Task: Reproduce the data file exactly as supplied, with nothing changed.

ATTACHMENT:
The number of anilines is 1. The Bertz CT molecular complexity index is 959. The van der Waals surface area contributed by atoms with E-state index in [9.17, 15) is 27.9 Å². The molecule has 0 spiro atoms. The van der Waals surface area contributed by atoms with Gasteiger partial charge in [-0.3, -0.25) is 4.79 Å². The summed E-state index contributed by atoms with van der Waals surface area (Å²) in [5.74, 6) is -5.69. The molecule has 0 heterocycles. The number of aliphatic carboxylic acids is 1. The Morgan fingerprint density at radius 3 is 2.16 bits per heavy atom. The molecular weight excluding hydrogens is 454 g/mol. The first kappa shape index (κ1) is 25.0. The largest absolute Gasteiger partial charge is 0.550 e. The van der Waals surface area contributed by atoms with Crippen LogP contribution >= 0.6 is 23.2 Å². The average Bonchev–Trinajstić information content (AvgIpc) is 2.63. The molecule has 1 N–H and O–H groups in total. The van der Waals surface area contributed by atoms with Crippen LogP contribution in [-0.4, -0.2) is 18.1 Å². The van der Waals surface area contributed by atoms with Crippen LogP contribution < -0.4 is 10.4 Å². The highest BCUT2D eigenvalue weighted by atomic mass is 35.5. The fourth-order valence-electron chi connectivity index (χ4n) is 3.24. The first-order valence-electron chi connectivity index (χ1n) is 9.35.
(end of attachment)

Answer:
The number of anilines is 1. The Bertz CT molecular complexity index is 959. The van der Waals surface area contributed by atoms with E-state index in [9.17, 15) is 27.9 Å². The molecule has 0 spiro atoms. The van der Waals surface area contributed by atoms with Gasteiger partial charge in [-0.3, -0.25) is 4.79 Å². The summed E-state index contributed by atoms with van der Waals surface area (Å²) in [5.74, 6) is -5.69. The molecule has 0 heterocycles. The number of aliphatic carboxylic acids is 1. The Morgan fingerprint density at radius 3 is 2.16 bits per heavy atom. The molecular weight excluding hydrogens is 454 g/mol. The first kappa shape index (κ1) is 25.0. The largest absolute Gasteiger partial charge is 0.550 e. The van der Waals surface area contributed by atoms with Crippen LogP contribution >= 0.6 is 23.2 Å². The average Bonchev–Trinajstić information content (AvgIpc) is 2.63. The molecule has 1 N–H and O–H groups in total. The van der Waals surface area contributed by atoms with Crippen LogP contribution in [-0.4, -0.2) is 18.1 Å². The van der Waals surface area contributed by atoms with Crippen LogP contribution < -0.4 is 10.4 Å². The highest BCUT2D eigenvalue weighted by atomic mass is 35.5. The fourth-order valence-electron chi connectivity index (χ4n) is 3.24. The first-order valence-electron chi connectivity index (χ1n) is 9.35.